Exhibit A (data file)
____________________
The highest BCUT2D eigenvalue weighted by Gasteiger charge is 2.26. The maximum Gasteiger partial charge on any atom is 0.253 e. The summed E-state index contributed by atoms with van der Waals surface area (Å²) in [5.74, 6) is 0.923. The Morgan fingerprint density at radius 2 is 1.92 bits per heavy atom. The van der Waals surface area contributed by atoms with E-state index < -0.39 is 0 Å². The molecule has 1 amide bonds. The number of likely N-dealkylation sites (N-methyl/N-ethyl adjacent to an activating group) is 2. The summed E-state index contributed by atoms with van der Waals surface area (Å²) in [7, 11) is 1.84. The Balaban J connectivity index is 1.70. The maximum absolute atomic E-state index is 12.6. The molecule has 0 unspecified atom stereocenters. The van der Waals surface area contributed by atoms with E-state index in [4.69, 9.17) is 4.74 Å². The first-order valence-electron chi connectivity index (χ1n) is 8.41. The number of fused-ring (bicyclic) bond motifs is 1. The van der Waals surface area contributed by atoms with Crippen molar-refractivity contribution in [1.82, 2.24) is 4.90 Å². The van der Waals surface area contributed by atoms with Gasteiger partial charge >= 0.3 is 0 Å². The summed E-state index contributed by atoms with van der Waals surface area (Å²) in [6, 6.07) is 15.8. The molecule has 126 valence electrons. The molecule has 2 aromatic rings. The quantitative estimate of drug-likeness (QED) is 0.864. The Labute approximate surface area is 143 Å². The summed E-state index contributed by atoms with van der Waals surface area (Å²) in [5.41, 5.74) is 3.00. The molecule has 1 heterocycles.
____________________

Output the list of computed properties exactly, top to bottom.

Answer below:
The highest BCUT2D eigenvalue weighted by Gasteiger charge is 2.26. The maximum Gasteiger partial charge on any atom is 0.253 e. The summed E-state index contributed by atoms with van der Waals surface area (Å²) in [5.74, 6) is 0.923. The Morgan fingerprint density at radius 2 is 1.92 bits per heavy atom. The van der Waals surface area contributed by atoms with E-state index < -0.39 is 0 Å². The molecule has 1 amide bonds. The number of likely N-dealkylation sites (N-methyl/N-ethyl adjacent to an activating group) is 2. The summed E-state index contributed by atoms with van der Waals surface area (Å²) in [7, 11) is 1.84. The Balaban J connectivity index is 1.70. The maximum absolute atomic E-state index is 12.6. The molecule has 0 unspecified atom stereocenters. The van der Waals surface area contributed by atoms with E-state index in [4.69, 9.17) is 4.74 Å². The first-order valence-electron chi connectivity index (χ1n) is 8.41. The number of fused-ring (bicyclic) bond motifs is 1. The van der Waals surface area contributed by atoms with Crippen molar-refractivity contribution in [1.82, 2.24) is 4.90 Å². The van der Waals surface area contributed by atoms with Gasteiger partial charge >= 0.3 is 0 Å². The summed E-state index contributed by atoms with van der Waals surface area (Å²) in [6, 6.07) is 15.8. The molecule has 126 valence electrons. The molecule has 2 aromatic rings. The quantitative estimate of drug-likeness (QED) is 0.864. The Labute approximate surface area is 143 Å². The summed E-state index contributed by atoms with van der Waals surface area (Å²) in [5.41, 5.74) is 3.00. The molecule has 1 heterocycles.